Remember when films used to be fun?
“Jungle Cruise” is the first Hollywood studio film in a long time that’s actually fun to watch.
While “Black Widow” and “F9” and “Cruella” (and a few others and let’s face it they are all movies from 2020 rescheduled for this year) showed big budget tropes, needle drops and special effects you didn’t get the giddy feeling you get when watching a fun film.
“Jungle Cruise” is fun to a fault. We’re rehashing a template that includes “The African Queen,” and “Romancing the Stone” mixed in with the otherworldly spine of “Pirates of the Caribbean.” Lest we forget to add the Brendan Fraser “Mummy” movies and “Raiders of the Lost Ark,” the latter itself an expert blend of ’30s movie serials and the 1964 Philippe de Broca film “That Man From Rio.”
Jaume Collet-Serra has finally hit his stride as a director after good and bad genre movies . Emily Blunt and Dwayne Johnson give big satisfying movie star performances. For the record, “African Queen” was full of goofy moments like Bogart doing a hippopotamus imitation. If Blunt and Johnson never leave their wheelhouse of comic mugging and puns delivered with Henny Youngman aplomb it’s for the best as it fits snuggly into the paranormal rambunctiousness on display.
Even films that aren’t strictly laughs can be fun if pulled off with meaning. “Stillwater” from writer/director Tom McCarthy examines the clash of cultures when a blue collar worker from Oklahoma moves to Europe to help his estranged daughter. She’s imprisoned for a murder she claims she didn’t commit. Matt Damon, Camille Cottin and Abigail Breslin star. In more ways than one “Stillwater” comes across as a modern classic of divergent views and how to adjust attitudes accordingly.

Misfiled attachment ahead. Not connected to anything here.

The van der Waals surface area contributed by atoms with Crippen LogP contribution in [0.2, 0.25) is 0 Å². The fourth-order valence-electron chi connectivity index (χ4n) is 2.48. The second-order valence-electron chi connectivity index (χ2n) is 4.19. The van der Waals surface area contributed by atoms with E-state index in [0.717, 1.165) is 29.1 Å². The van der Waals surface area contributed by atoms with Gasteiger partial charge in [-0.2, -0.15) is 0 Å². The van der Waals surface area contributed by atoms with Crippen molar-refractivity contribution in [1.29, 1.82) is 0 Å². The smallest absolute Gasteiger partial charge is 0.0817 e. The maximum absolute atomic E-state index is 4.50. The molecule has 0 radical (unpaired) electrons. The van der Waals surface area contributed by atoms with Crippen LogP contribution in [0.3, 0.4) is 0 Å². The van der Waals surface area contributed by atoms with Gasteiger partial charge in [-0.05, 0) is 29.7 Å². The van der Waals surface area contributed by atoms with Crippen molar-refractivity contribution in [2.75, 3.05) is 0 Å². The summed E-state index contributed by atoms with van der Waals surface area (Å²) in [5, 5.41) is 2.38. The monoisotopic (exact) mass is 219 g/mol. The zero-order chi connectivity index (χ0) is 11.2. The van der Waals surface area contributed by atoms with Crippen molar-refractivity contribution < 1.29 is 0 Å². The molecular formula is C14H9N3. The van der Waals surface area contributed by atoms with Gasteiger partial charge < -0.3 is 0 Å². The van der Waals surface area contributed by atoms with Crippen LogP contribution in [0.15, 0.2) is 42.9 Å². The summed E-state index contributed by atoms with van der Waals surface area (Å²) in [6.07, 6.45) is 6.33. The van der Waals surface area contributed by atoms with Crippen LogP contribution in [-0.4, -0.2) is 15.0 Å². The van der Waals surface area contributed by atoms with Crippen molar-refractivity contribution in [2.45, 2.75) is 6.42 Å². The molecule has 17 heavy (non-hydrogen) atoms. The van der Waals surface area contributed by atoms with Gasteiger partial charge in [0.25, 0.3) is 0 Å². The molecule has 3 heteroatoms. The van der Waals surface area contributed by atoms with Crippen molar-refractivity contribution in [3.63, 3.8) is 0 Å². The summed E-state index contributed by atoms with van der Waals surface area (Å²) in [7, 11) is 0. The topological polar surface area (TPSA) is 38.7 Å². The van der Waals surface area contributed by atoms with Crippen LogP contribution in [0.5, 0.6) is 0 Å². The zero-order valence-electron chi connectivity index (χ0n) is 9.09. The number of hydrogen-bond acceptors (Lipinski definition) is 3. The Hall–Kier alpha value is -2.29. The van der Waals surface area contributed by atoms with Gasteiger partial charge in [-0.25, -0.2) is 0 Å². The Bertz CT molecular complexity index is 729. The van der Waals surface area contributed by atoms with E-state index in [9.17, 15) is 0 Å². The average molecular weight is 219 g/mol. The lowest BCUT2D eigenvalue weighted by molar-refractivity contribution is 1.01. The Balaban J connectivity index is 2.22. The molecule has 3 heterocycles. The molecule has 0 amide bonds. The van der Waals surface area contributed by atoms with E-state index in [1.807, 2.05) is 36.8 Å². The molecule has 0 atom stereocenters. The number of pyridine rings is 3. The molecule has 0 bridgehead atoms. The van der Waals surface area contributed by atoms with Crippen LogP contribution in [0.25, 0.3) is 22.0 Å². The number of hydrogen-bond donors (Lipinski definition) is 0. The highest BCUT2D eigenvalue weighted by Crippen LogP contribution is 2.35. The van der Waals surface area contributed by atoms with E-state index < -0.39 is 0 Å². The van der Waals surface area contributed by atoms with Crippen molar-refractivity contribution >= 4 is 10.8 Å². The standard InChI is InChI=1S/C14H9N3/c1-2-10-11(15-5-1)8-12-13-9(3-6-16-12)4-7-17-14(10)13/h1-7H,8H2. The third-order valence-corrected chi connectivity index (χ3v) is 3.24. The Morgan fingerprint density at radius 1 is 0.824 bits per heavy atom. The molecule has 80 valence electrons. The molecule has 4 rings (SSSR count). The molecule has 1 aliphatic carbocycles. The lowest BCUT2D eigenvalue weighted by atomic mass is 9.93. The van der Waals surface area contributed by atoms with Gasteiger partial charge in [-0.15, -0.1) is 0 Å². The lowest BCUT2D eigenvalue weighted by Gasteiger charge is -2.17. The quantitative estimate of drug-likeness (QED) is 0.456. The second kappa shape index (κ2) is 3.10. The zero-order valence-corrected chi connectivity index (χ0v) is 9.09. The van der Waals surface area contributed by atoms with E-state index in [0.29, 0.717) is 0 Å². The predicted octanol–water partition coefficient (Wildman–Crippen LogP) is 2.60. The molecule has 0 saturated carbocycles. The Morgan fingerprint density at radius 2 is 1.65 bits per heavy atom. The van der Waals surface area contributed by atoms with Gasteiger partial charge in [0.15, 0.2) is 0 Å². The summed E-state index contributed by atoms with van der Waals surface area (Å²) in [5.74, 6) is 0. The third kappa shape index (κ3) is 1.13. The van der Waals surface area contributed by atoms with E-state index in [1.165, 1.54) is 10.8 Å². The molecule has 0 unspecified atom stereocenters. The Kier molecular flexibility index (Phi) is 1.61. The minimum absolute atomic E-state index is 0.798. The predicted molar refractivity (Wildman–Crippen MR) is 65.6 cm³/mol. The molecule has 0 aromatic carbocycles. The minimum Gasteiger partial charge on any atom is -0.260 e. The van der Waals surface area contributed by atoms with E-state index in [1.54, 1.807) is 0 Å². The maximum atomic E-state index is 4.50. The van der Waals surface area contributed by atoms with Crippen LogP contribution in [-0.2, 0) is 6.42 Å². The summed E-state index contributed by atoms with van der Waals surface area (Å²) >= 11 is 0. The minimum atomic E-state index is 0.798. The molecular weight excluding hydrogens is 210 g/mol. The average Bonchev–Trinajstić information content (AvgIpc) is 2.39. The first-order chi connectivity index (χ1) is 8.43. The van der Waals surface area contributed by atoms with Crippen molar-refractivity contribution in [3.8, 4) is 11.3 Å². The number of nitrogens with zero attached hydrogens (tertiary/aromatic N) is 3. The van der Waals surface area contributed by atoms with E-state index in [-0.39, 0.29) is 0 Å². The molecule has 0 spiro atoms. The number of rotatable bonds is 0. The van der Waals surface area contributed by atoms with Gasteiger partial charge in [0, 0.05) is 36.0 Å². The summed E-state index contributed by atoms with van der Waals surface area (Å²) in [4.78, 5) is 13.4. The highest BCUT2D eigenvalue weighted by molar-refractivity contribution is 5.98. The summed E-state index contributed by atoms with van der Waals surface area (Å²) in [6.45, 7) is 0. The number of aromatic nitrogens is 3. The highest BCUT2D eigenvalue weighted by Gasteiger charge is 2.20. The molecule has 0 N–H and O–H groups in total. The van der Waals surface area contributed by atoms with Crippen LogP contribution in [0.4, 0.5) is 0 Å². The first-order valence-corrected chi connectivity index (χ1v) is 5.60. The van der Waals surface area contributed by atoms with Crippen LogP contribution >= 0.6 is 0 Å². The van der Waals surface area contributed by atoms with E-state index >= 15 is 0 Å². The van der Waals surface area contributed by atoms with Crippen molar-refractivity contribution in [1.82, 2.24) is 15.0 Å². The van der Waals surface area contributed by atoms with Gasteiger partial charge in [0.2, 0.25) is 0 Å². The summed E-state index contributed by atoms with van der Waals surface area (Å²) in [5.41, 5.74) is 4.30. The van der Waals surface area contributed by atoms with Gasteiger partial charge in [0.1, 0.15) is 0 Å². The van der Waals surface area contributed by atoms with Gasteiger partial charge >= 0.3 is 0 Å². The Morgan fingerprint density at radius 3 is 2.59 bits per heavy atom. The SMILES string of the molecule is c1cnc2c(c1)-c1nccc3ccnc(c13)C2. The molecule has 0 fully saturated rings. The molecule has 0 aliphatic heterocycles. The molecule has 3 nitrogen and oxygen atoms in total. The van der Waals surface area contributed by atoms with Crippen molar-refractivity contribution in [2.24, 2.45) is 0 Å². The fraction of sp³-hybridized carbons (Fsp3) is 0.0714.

Similar themes highlight the equally memorable “Joe Bell,” a story based on actual events about a redneck who realigns his priorities after his gay son is literally bullied to death at school. Mark Wahlberg as Bell attempts to walk across America educating people along the way. Director Reinaldo Marcus Green reins in Wahlberg so the audience isn’t aware of his penchant to overact. The film itself is a couple of years old, penned by Diana Ossana and Larry McMurtry. Green’s next film, “King Richard” opens in a couple of months.
Meanwhile a paucity of foreign films is only compounded by art house specific theaters that closed during Covid. When a title pops up it’s typically from the new breed of art house distributors like Neon, A24 and Kino Lorber.
Kino streams indie and foreign titles (locally in conjunction with the temporarily closed movie theater division of the Museum of Fine Arts, Houston). This week’s release is the Polish film “Never Gonna Snow Again” where we witness a mysterious Ukrainian masseur who brings brief happiness to a gated community in Warsaw.
The intricacies of the social commentary on display seem vague for Polish audiences much less their American counterparts.